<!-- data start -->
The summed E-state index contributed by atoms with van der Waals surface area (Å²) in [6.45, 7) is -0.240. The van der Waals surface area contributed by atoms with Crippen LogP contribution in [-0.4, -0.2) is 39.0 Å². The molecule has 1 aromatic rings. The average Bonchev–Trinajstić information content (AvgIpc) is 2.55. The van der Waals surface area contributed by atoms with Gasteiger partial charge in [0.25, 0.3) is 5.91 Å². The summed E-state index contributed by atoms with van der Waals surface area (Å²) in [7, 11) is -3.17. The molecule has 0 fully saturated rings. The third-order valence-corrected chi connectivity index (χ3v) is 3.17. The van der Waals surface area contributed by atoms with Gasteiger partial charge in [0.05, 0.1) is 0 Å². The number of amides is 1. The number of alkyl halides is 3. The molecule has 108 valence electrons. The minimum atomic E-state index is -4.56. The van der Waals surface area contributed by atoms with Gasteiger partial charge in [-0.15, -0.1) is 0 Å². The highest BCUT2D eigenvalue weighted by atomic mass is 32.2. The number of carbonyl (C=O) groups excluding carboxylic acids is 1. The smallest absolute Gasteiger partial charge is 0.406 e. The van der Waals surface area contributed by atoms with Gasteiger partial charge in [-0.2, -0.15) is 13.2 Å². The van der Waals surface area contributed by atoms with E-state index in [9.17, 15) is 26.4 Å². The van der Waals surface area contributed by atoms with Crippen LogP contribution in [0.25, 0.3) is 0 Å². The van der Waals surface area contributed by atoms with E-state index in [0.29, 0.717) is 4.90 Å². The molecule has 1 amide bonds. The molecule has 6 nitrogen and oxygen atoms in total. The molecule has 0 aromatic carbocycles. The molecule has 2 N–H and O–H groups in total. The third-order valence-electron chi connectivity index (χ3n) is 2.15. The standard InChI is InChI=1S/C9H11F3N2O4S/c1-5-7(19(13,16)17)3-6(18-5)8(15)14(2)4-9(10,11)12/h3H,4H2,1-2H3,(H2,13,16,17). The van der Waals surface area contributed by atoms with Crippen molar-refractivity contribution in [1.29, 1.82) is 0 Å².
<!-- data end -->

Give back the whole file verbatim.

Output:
The summed E-state index contributed by atoms with van der Waals surface area (Å²) in [6.45, 7) is -0.240. The van der Waals surface area contributed by atoms with Crippen LogP contribution in [-0.4, -0.2) is 39.0 Å². The molecule has 1 aromatic rings. The average Bonchev–Trinajstić information content (AvgIpc) is 2.55. The van der Waals surface area contributed by atoms with Gasteiger partial charge in [0.25, 0.3) is 5.91 Å². The summed E-state index contributed by atoms with van der Waals surface area (Å²) in [7, 11) is -3.17. The molecule has 0 fully saturated rings. The third-order valence-corrected chi connectivity index (χ3v) is 3.17. The van der Waals surface area contributed by atoms with Gasteiger partial charge in [0.05, 0.1) is 0 Å². The number of amides is 1. The number of alkyl halides is 3. The molecule has 108 valence electrons. The minimum atomic E-state index is -4.56. The van der Waals surface area contributed by atoms with Gasteiger partial charge in [-0.15, -0.1) is 0 Å². The highest BCUT2D eigenvalue weighted by atomic mass is 32.2. The number of carbonyl (C=O) groups excluding carboxylic acids is 1. The smallest absolute Gasteiger partial charge is 0.406 e. The van der Waals surface area contributed by atoms with Gasteiger partial charge in [-0.2, -0.15) is 13.2 Å². The van der Waals surface area contributed by atoms with E-state index in [9.17, 15) is 26.4 Å². The van der Waals surface area contributed by atoms with Crippen LogP contribution in [0.25, 0.3) is 0 Å². The van der Waals surface area contributed by atoms with E-state index in [0.29, 0.717) is 4.90 Å². The molecule has 1 amide bonds. The molecule has 6 nitrogen and oxygen atoms in total. The molecule has 0 aromatic carbocycles. The molecule has 2 N–H and O–H groups in total. The third-order valence-electron chi connectivity index (χ3n) is 2.15. The standard InChI is InChI=1S/C9H11F3N2O4S/c1-5-7(19(13,16)17)3-6(18-5)8(15)14(2)4-9(10,11)12/h3H,4H2,1-2H3,(H2,13,16,17). The van der Waals surface area contributed by atoms with Crippen molar-refractivity contribution in [1.29, 1.82) is 0 Å².